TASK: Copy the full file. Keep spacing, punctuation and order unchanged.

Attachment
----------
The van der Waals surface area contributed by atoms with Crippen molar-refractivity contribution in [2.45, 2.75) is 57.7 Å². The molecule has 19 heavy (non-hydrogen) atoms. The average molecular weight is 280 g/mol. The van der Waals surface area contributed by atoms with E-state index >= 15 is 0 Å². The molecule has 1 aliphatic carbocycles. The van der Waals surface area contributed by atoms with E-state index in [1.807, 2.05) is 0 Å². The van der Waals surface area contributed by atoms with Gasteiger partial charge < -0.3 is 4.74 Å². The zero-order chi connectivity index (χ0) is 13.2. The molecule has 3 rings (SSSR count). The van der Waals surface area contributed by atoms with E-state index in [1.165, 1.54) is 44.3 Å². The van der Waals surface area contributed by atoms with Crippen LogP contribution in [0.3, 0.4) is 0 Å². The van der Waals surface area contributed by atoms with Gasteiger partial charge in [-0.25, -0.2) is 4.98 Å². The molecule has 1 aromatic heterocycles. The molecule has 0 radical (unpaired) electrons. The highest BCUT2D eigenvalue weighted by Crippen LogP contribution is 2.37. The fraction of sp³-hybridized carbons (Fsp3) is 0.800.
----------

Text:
The van der Waals surface area contributed by atoms with Crippen molar-refractivity contribution in [2.45, 2.75) is 57.7 Å². The molecule has 19 heavy (non-hydrogen) atoms. The average molecular weight is 280 g/mol. The van der Waals surface area contributed by atoms with E-state index >= 15 is 0 Å². The molecule has 1 aliphatic carbocycles. The van der Waals surface area contributed by atoms with E-state index in [1.807, 2.05) is 0 Å². The van der Waals surface area contributed by atoms with Gasteiger partial charge < -0.3 is 4.74 Å². The zero-order chi connectivity index (χ0) is 13.2. The molecule has 3 rings (SSSR count). The van der Waals surface area contributed by atoms with E-state index in [1.165, 1.54) is 44.3 Å². The van der Waals surface area contributed by atoms with Crippen LogP contribution in [0.3, 0.4) is 0 Å². The van der Waals surface area contributed by atoms with Gasteiger partial charge in [-0.25, -0.2) is 4.98 Å². The molecule has 1 aromatic heterocycles. The molecule has 0 radical (unpaired) electrons. The highest BCUT2D eigenvalue weighted by Crippen LogP contribution is 2.37. The fraction of sp³-hybridized carbons (Fsp3) is 0.800.